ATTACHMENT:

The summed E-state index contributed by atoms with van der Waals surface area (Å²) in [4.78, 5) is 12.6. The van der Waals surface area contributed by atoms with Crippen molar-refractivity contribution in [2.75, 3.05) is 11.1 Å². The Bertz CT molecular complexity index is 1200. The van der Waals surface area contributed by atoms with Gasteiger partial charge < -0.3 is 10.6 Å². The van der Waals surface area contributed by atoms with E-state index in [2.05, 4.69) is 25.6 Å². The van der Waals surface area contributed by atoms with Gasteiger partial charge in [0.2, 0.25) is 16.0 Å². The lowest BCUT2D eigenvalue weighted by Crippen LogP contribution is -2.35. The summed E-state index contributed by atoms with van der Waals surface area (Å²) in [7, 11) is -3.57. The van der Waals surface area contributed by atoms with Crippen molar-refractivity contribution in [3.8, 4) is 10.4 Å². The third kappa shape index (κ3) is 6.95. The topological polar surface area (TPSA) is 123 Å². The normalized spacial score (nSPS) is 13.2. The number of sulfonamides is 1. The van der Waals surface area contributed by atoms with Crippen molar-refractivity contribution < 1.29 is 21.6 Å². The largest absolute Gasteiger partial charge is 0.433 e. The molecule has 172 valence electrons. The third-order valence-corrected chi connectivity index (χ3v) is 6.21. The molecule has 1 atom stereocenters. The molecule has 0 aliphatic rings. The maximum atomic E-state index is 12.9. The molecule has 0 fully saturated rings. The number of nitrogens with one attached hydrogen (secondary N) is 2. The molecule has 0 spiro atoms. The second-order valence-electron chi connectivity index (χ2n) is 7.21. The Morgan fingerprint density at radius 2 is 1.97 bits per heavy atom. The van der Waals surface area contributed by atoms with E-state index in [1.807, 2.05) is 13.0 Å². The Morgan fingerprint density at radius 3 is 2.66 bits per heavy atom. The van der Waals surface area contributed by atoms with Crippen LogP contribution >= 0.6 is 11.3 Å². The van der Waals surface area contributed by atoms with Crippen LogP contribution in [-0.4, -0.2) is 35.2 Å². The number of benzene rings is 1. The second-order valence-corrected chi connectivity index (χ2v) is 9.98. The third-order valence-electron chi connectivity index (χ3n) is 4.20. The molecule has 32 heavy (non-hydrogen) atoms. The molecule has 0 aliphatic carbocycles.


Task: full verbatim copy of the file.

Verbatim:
The summed E-state index contributed by atoms with van der Waals surface area (Å²) in [4.78, 5) is 12.6. The van der Waals surface area contributed by atoms with Crippen molar-refractivity contribution in [2.75, 3.05) is 11.1 Å². The Bertz CT molecular complexity index is 1200. The van der Waals surface area contributed by atoms with Gasteiger partial charge < -0.3 is 10.6 Å². The van der Waals surface area contributed by atoms with E-state index in [2.05, 4.69) is 25.6 Å². The van der Waals surface area contributed by atoms with Gasteiger partial charge in [0.2, 0.25) is 16.0 Å². The lowest BCUT2D eigenvalue weighted by Crippen LogP contribution is -2.35. The summed E-state index contributed by atoms with van der Waals surface area (Å²) in [7, 11) is -3.57. The van der Waals surface area contributed by atoms with Crippen molar-refractivity contribution in [3.8, 4) is 10.4 Å². The third kappa shape index (κ3) is 6.95. The topological polar surface area (TPSA) is 123 Å². The normalized spacial score (nSPS) is 13.2. The number of sulfonamides is 1. The van der Waals surface area contributed by atoms with Crippen molar-refractivity contribution < 1.29 is 21.6 Å². The largest absolute Gasteiger partial charge is 0.433 e. The molecule has 172 valence electrons. The third-order valence-corrected chi connectivity index (χ3v) is 6.21. The molecule has 1 atom stereocenters. The molecule has 0 aliphatic rings. The maximum atomic E-state index is 12.9. The molecule has 0 fully saturated rings. The number of nitrogens with one attached hydrogen (secondary N) is 2. The molecule has 0 spiro atoms. The second-order valence-electron chi connectivity index (χ2n) is 7.21. The Morgan fingerprint density at radius 2 is 1.97 bits per heavy atom. The van der Waals surface area contributed by atoms with E-state index in [1.807, 2.05) is 13.0 Å². The Morgan fingerprint density at radius 3 is 2.66 bits per heavy atom. The van der Waals surface area contributed by atoms with Crippen LogP contribution >= 0.6 is 11.3 Å². The van der Waals surface area contributed by atoms with Crippen LogP contribution in [-0.4, -0.2) is 35.2 Å². The number of benzene rings is 1. The second-order valence-corrected chi connectivity index (χ2v) is 9.98. The third-order valence-electron chi connectivity index (χ3n) is 4.20. The molecule has 32 heavy (non-hydrogen) atoms. The molecule has 0 aliphatic carbocycles.